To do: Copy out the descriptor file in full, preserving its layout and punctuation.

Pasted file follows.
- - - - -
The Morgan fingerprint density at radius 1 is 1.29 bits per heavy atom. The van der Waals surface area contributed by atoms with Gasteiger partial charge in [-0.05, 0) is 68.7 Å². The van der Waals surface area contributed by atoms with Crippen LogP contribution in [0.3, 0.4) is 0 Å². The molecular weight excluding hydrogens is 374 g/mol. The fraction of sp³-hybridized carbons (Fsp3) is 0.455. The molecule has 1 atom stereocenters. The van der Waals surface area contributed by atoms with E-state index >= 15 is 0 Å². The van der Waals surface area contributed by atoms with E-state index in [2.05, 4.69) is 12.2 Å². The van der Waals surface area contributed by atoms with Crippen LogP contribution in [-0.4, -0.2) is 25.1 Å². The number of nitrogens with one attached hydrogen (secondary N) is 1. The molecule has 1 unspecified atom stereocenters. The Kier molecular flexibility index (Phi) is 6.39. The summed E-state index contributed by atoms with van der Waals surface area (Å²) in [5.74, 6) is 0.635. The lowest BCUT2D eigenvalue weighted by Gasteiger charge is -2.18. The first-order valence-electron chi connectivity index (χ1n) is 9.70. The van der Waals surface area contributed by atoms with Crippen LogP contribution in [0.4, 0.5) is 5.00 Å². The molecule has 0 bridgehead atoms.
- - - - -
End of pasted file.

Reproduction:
The Morgan fingerprint density at radius 1 is 1.29 bits per heavy atom. The van der Waals surface area contributed by atoms with Gasteiger partial charge in [-0.05, 0) is 68.7 Å². The van der Waals surface area contributed by atoms with Crippen LogP contribution in [0.3, 0.4) is 0 Å². The molecular weight excluding hydrogens is 374 g/mol. The fraction of sp³-hybridized carbons (Fsp3) is 0.455. The molecule has 1 atom stereocenters. The van der Waals surface area contributed by atoms with E-state index >= 15 is 0 Å². The van der Waals surface area contributed by atoms with E-state index in [2.05, 4.69) is 12.2 Å². The van der Waals surface area contributed by atoms with Crippen LogP contribution in [-0.4, -0.2) is 25.1 Å². The number of nitrogens with one attached hydrogen (secondary N) is 1. The molecule has 1 unspecified atom stereocenters. The Kier molecular flexibility index (Phi) is 6.39. The summed E-state index contributed by atoms with van der Waals surface area (Å²) in [5.74, 6) is 0.635. The lowest BCUT2D eigenvalue weighted by Gasteiger charge is -2.18. The first-order valence-electron chi connectivity index (χ1n) is 9.70. The van der Waals surface area contributed by atoms with Crippen LogP contribution in [0.4, 0.5) is 5.00 Å². The molecule has 0 bridgehead atoms.